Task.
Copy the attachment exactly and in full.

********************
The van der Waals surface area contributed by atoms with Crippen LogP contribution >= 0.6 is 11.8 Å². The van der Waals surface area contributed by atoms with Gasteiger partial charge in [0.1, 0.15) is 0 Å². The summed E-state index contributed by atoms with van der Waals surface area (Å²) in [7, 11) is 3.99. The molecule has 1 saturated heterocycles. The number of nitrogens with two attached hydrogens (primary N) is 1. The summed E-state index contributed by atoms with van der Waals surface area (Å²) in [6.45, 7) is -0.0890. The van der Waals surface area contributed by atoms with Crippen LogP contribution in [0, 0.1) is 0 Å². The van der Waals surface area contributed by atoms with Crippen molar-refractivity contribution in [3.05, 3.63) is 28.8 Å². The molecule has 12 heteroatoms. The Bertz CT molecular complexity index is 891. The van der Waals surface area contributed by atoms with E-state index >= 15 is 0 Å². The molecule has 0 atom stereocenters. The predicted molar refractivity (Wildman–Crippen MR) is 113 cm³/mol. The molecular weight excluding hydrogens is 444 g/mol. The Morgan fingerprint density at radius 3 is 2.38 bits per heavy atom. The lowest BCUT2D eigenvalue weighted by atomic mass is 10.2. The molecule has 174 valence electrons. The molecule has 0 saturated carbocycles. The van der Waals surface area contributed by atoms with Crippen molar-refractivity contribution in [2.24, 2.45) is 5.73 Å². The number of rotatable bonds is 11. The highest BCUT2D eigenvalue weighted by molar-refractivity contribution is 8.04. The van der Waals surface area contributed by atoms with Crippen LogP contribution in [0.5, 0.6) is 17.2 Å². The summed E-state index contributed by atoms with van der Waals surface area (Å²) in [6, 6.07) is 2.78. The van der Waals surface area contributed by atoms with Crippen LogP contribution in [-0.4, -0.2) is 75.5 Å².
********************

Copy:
The van der Waals surface area contributed by atoms with Crippen LogP contribution >= 0.6 is 11.8 Å². The van der Waals surface area contributed by atoms with Gasteiger partial charge in [0.1, 0.15) is 0 Å². The summed E-state index contributed by atoms with van der Waals surface area (Å²) in [7, 11) is 3.99. The molecule has 1 saturated heterocycles. The number of nitrogens with two attached hydrogens (primary N) is 1. The summed E-state index contributed by atoms with van der Waals surface area (Å²) in [6.45, 7) is -0.0890. The van der Waals surface area contributed by atoms with Crippen LogP contribution in [0, 0.1) is 0 Å². The van der Waals surface area contributed by atoms with Crippen molar-refractivity contribution in [3.05, 3.63) is 28.8 Å². The molecule has 12 heteroatoms. The Bertz CT molecular complexity index is 891. The van der Waals surface area contributed by atoms with E-state index >= 15 is 0 Å². The molecule has 0 atom stereocenters. The predicted molar refractivity (Wildman–Crippen MR) is 113 cm³/mol. The molecular weight excluding hydrogens is 444 g/mol. The Morgan fingerprint density at radius 3 is 2.38 bits per heavy atom. The lowest BCUT2D eigenvalue weighted by atomic mass is 10.2. The molecule has 174 valence electrons. The molecule has 0 saturated carbocycles. The van der Waals surface area contributed by atoms with Crippen molar-refractivity contribution in [2.24, 2.45) is 5.73 Å². The number of rotatable bonds is 11. The highest BCUT2D eigenvalue weighted by molar-refractivity contribution is 8.04. The van der Waals surface area contributed by atoms with Crippen LogP contribution in [0.5, 0.6) is 17.2 Å². The summed E-state index contributed by atoms with van der Waals surface area (Å²) in [6, 6.07) is 2.78. The van der Waals surface area contributed by atoms with Crippen LogP contribution in [-0.4, -0.2) is 75.5 Å².